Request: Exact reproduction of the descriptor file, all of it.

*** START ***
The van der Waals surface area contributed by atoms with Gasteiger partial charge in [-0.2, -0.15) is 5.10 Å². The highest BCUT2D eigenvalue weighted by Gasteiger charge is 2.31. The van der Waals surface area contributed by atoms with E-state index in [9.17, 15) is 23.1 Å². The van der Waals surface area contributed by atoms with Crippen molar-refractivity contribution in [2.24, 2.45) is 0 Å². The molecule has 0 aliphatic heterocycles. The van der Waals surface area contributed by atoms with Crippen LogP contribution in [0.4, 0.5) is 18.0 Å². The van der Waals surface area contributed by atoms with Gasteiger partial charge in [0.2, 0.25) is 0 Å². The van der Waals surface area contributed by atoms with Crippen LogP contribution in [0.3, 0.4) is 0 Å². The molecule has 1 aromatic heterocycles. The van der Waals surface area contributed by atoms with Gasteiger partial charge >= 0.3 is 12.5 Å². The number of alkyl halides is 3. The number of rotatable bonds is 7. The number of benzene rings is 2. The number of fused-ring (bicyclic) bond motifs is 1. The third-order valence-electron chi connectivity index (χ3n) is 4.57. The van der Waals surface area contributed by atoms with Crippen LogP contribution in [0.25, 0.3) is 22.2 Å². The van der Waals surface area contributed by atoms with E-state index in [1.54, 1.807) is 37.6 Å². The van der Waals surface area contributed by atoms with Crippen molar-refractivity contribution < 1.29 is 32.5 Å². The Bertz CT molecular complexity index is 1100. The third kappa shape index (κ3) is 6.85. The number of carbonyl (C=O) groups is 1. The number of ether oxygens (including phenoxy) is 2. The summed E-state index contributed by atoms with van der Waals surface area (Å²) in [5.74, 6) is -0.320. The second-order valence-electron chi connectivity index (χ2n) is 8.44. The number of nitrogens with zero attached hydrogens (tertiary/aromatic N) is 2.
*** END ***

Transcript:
The van der Waals surface area contributed by atoms with Gasteiger partial charge in [-0.2, -0.15) is 5.10 Å². The highest BCUT2D eigenvalue weighted by Gasteiger charge is 2.31. The van der Waals surface area contributed by atoms with E-state index in [9.17, 15) is 23.1 Å². The van der Waals surface area contributed by atoms with Crippen molar-refractivity contribution in [2.24, 2.45) is 0 Å². The molecule has 0 aliphatic heterocycles. The van der Waals surface area contributed by atoms with Crippen LogP contribution in [0.4, 0.5) is 18.0 Å². The van der Waals surface area contributed by atoms with Gasteiger partial charge in [0.2, 0.25) is 0 Å². The van der Waals surface area contributed by atoms with Crippen LogP contribution in [0.3, 0.4) is 0 Å². The molecule has 1 aromatic heterocycles. The van der Waals surface area contributed by atoms with Gasteiger partial charge >= 0.3 is 12.5 Å². The number of alkyl halides is 3. The number of rotatable bonds is 7. The number of benzene rings is 2. The number of fused-ring (bicyclic) bond motifs is 1. The third-order valence-electron chi connectivity index (χ3n) is 4.57. The van der Waals surface area contributed by atoms with Crippen LogP contribution in [0.25, 0.3) is 22.2 Å². The van der Waals surface area contributed by atoms with E-state index in [1.54, 1.807) is 37.6 Å². The van der Waals surface area contributed by atoms with Crippen molar-refractivity contribution < 1.29 is 32.5 Å². The Bertz CT molecular complexity index is 1100. The third kappa shape index (κ3) is 6.85. The number of carbonyl (C=O) groups is 1. The number of ether oxygens (including phenoxy) is 2. The summed E-state index contributed by atoms with van der Waals surface area (Å²) in [5.74, 6) is -0.320. The second-order valence-electron chi connectivity index (χ2n) is 8.44. The number of nitrogens with zero attached hydrogens (tertiary/aromatic N) is 2.